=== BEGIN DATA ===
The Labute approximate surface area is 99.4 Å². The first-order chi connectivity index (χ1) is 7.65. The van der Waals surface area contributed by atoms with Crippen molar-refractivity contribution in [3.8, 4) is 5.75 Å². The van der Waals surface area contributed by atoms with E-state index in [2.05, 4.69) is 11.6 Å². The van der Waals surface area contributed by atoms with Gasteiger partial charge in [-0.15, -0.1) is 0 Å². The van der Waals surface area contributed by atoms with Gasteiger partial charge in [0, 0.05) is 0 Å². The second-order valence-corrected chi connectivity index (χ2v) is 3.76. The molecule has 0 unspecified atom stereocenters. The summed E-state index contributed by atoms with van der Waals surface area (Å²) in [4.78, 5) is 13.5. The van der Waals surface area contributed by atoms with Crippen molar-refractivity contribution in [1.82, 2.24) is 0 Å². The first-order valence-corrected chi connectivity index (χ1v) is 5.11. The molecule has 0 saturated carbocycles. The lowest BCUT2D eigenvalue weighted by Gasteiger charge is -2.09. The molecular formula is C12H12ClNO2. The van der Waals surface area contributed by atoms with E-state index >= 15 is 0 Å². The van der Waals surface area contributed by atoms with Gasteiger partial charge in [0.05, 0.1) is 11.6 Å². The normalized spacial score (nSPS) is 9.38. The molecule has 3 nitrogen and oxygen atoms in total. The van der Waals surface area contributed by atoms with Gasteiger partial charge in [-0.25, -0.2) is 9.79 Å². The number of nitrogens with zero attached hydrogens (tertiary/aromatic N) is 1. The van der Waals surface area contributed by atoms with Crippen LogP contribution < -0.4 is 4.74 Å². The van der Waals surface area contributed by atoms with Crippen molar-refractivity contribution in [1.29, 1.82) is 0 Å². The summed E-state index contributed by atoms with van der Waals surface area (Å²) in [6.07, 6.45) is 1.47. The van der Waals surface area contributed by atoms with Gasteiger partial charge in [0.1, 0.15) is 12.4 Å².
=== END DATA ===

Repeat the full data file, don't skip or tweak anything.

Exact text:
The Labute approximate surface area is 99.4 Å². The first-order chi connectivity index (χ1) is 7.65. The van der Waals surface area contributed by atoms with Crippen molar-refractivity contribution in [3.8, 4) is 5.75 Å². The van der Waals surface area contributed by atoms with E-state index in [2.05, 4.69) is 11.6 Å². The van der Waals surface area contributed by atoms with Gasteiger partial charge in [-0.15, -0.1) is 0 Å². The van der Waals surface area contributed by atoms with Gasteiger partial charge in [0, 0.05) is 0 Å². The second-order valence-corrected chi connectivity index (χ2v) is 3.76. The molecule has 0 unspecified atom stereocenters. The summed E-state index contributed by atoms with van der Waals surface area (Å²) in [4.78, 5) is 13.5. The van der Waals surface area contributed by atoms with Crippen molar-refractivity contribution in [1.82, 2.24) is 0 Å². The first-order valence-corrected chi connectivity index (χ1v) is 5.11. The molecule has 0 saturated carbocycles. The lowest BCUT2D eigenvalue weighted by Gasteiger charge is -2.09. The molecular formula is C12H12ClNO2. The van der Waals surface area contributed by atoms with E-state index >= 15 is 0 Å². The van der Waals surface area contributed by atoms with Gasteiger partial charge in [0.05, 0.1) is 11.6 Å². The normalized spacial score (nSPS) is 9.38. The molecule has 3 nitrogen and oxygen atoms in total. The van der Waals surface area contributed by atoms with Gasteiger partial charge in [-0.25, -0.2) is 9.79 Å². The number of nitrogens with zero attached hydrogens (tertiary/aromatic N) is 1. The van der Waals surface area contributed by atoms with Crippen LogP contribution < -0.4 is 4.74 Å². The van der Waals surface area contributed by atoms with Crippen molar-refractivity contribution in [1.29, 1.82) is 0 Å². The summed E-state index contributed by atoms with van der Waals surface area (Å²) in [6.07, 6.45) is 1.47. The van der Waals surface area contributed by atoms with Gasteiger partial charge in [0.1, 0.15) is 12.4 Å².